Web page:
Also as a γ correction circuit control method, a display stated in Japanese Patent Laid-Open No. 7-152347 exists, where a plurality of sets of γ correction data, such as slopes and intercepts, are prepared and a switching operation is executed by input signals.

Also as Japanese Patent Laid-Open No. 10-145806 states, there is a display which holds the plurality of γ correction data separately for each R, G and B, and white balance adjustment is executed by the γ correction circuit at the same time as γ correction.

A conventional type γ correction method will now be explained with reference to FIG. 2. In FIG. 2, 220 is a storage device for storing γ correction data corresponding to n number of γ values, such as a first γ correction data 221, a second γ correction data 222 and so on until the nth γ correction data 223. 230 is a line graph γ correction circuit. In the line graph γ correction circuit 230, 231 is a decoder which outputs a signal to the line graph block for the input video signal data. 232 is a slope data selector which outputs a slope data, 233 is an intercept data selector which outputs an intercept data, 234 is a multiplier, 235 is an adder and 236 is a limiter which executes limiter processing on the video data.

210 is a γ conversion section. A γ correction selection section 211 reads one data from the n number of re-γ corrected data in the storage device 220 based on the γ1 value which was input. The calculation section 212 calculates the slope and intercept of each straight line of the line graph in FIG. 3 using the re-γ corrected data which was read.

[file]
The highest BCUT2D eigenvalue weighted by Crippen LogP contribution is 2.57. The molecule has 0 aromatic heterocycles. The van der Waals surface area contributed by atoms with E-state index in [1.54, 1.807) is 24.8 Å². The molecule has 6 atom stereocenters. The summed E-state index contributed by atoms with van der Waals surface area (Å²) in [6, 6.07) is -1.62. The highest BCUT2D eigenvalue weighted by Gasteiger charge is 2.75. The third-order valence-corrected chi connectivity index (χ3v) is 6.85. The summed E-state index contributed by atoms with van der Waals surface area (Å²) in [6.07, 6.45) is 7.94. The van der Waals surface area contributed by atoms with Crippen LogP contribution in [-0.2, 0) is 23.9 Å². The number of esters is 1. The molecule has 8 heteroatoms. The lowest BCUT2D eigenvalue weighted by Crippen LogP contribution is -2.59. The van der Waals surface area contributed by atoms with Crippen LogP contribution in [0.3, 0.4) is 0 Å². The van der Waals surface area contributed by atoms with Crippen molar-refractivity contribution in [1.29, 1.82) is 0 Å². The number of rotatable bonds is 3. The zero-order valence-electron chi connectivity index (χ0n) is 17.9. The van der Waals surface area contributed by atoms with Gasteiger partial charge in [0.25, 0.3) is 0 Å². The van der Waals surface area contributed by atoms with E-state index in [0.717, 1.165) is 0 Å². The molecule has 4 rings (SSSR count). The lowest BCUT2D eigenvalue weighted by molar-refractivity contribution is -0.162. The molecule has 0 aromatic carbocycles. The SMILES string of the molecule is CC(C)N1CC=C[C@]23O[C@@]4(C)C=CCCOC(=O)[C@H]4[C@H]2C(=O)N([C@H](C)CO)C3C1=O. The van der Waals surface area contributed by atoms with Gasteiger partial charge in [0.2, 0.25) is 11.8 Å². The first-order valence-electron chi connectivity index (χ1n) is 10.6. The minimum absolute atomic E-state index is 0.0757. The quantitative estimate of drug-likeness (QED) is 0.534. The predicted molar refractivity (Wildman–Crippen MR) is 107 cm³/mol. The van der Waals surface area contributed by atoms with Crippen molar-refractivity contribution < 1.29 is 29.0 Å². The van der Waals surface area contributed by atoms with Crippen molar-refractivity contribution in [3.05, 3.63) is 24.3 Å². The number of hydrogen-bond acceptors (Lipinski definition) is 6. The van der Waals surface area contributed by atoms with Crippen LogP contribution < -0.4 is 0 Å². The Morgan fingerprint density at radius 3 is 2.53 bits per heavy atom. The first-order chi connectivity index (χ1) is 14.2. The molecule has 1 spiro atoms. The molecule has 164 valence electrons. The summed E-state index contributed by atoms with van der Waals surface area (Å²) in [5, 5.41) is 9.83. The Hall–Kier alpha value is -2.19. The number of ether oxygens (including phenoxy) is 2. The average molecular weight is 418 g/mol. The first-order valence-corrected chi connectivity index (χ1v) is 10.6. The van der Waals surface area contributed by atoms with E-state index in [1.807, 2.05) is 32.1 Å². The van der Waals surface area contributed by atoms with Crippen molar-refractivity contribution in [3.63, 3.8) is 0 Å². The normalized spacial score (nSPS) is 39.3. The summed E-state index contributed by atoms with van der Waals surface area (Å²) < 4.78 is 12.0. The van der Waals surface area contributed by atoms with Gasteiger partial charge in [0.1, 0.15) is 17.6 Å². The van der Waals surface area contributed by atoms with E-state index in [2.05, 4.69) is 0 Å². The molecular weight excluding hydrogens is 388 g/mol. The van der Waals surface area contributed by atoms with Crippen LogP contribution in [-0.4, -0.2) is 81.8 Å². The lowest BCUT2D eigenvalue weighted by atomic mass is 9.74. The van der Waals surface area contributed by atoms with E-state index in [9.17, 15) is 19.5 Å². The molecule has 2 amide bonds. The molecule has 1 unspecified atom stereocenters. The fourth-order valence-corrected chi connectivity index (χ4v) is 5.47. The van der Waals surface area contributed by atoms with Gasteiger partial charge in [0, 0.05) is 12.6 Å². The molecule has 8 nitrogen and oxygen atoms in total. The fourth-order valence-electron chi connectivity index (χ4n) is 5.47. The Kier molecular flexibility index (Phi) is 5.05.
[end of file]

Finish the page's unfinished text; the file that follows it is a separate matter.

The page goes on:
By storing γ correction data having a target γ characteristic in the storage device 220 in advance, optimum γ correction is possible for a video signal having a plurality of γ characteristics. White balance can also be adjusted by preparing the configuration in FIG. 2 for three colors: R, G and B.

With the conventional method, however, the correction data must be stored in the storage device for the assumed number of γ characteristics and white balances, so an increase in the capacity of the storage device is indispensable to support the subtle changes of γ values and white balance.

With the foregoing in view, it is an object of the present invention to provide a display which implements subtle γ correction, and digital white balance adjustment, as well as black level and contrast adjustment by digital signal processing using the above line graph γ correction circuit and a small capacity storage device.

SUMMARY OF THE INVENTION